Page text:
The most obvious and consequential difference between Tori Amos' current stage production and her previous one-woman shows is the addition of her vibrant new three-piece backing band. This has transformed rock sound that transforms the singer-songwriter's dramatic songs into more presentable, ultimately uplifting packages.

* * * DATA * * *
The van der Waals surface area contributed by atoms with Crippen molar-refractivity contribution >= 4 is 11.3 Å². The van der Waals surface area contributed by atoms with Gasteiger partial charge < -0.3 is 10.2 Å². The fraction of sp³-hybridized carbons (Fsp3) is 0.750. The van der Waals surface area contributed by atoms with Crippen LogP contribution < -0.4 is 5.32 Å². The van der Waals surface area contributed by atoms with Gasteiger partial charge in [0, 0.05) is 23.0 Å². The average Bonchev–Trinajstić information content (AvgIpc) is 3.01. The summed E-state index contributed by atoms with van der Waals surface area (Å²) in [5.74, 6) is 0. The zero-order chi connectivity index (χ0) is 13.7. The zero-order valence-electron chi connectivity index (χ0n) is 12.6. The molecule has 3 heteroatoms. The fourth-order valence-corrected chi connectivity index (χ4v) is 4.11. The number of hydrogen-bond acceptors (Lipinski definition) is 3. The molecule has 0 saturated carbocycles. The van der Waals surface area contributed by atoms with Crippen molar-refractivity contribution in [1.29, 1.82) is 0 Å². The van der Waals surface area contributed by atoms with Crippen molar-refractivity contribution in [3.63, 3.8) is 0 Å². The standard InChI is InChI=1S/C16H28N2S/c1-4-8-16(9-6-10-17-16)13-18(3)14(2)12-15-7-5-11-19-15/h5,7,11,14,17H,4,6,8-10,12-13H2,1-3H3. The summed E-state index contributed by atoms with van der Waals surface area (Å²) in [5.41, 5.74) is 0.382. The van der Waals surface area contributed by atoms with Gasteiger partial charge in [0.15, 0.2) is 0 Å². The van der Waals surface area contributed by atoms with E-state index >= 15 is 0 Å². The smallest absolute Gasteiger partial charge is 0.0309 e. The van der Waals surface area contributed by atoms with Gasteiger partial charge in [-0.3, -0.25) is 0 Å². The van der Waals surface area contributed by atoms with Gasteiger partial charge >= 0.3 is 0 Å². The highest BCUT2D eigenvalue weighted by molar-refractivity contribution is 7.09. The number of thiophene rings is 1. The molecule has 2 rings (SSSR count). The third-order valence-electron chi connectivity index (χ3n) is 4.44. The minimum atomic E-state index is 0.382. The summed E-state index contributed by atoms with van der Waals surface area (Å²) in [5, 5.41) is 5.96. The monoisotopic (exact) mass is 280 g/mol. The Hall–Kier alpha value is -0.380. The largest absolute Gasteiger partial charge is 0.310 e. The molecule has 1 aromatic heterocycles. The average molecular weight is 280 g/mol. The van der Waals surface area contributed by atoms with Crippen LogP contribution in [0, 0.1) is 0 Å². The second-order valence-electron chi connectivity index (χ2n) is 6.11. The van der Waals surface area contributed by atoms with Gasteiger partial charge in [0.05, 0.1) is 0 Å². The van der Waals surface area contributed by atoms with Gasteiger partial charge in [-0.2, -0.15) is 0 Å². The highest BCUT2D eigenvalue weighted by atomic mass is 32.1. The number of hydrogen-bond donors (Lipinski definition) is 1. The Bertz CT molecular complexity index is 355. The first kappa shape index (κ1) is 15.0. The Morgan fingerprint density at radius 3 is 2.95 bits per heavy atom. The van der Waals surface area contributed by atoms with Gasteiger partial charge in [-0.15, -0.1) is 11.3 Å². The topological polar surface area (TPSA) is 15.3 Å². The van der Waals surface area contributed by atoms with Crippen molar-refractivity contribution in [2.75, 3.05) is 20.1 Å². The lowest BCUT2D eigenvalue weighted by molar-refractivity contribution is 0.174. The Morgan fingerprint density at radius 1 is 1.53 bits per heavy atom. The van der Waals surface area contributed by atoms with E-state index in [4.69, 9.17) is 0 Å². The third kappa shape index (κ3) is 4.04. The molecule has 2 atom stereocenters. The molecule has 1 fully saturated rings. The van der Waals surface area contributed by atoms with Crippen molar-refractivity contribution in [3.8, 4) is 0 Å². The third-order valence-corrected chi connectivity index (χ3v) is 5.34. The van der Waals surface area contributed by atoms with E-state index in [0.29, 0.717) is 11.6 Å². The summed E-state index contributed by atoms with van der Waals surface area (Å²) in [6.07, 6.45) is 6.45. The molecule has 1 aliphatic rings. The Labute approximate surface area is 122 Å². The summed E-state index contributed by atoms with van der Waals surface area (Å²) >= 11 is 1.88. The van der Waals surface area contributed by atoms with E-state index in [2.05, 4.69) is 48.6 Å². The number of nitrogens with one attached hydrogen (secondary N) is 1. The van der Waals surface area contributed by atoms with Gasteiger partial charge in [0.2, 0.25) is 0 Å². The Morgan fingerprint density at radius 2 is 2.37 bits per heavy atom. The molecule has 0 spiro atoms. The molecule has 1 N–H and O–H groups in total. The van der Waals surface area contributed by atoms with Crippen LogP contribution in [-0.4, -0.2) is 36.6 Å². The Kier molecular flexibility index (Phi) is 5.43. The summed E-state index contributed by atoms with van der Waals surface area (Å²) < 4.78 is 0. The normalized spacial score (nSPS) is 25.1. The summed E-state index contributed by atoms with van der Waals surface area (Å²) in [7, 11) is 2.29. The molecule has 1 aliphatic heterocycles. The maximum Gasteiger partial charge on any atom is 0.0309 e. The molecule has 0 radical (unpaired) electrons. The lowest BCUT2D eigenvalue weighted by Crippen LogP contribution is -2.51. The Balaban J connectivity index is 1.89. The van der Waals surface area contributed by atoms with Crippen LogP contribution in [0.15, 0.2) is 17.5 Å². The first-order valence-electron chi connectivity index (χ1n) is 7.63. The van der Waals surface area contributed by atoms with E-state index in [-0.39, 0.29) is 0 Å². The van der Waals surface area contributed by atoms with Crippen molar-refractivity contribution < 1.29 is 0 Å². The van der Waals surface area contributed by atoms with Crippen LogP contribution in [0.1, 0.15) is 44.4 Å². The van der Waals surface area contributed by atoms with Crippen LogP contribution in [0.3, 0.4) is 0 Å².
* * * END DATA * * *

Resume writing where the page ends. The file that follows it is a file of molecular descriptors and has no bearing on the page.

The most obvious and consequential difference between Tori Amos’ current stage production and her previous one-woman shows is the addition of her vibrant new three-piece backing band. Gone is the austere and depressing tone that often marked her concerts, replaced now by a propulsive rock sound that transforms the singer-songwriter’s dramatic songs into more presentable, ultimately uplifting packages.Also missing were the ill-conceived and distracting backing samples from her last tour, as well as her old piano bench (which had curiously become a significant part of the show) and one of her signature tunes, the shocking “Me and a Gun,” which recounts her experiences as a teenage rape victim. No longer the perpetual casualty, Amos, as evidenced by the songs she performed from her just-released “From the Choirgirl Hotel” (Atlantic) album, is a willful survivor who’s exploring life’s depths and triumphs, even in the face of tragedies like her recent publicized miscarriage. Spinning on a drum stool between her piano and her electric keyboard (which she often played simultaneously), Amos attacked her instrument and her lyrics like a woman possessed. At the spacious, half-filled Wilshire Theatre (the fire marshal forced the show from its original El Rey Theatre location, making for an unusual “sold-out” show in the larger venue) on Wednesday, the recently married Amos — who was ending a 12-city sneak preview of her pending larger tour — kicked up her musical heels and tore into her old and new material with a bold sense of purpose that revealed an artist in the throes of spring-like growth. Songs like the crowd fave “Cornflake Girl,” the haunting new single “Spark” and the headstrong “Icicle” were energized by the rock format, though we could have done without the unfortunate and unfunny Bill Clinton joke which Amos told during the intro of the latter. Shades of Led Zeppelin, Elton John and other ’70s-associated rock artists powered the music beyond the folksy, oftensorrowful style she formerly employed. Only during a two-song mid-set interlude (what Amos called her “secret time”) did this minister’s daughter take a solo turn, including a mesmerizing piano-and-vocal performance of “Silent All These Years,” the 1991 debut single that first brought Amos to the world’s attention. Tori Amos’ summer arena tour kicks off July 15 in Milwaukee and hits the Pond in Anaheim Sept. 18 and L.A.’s Greek Theatre Sept. 22.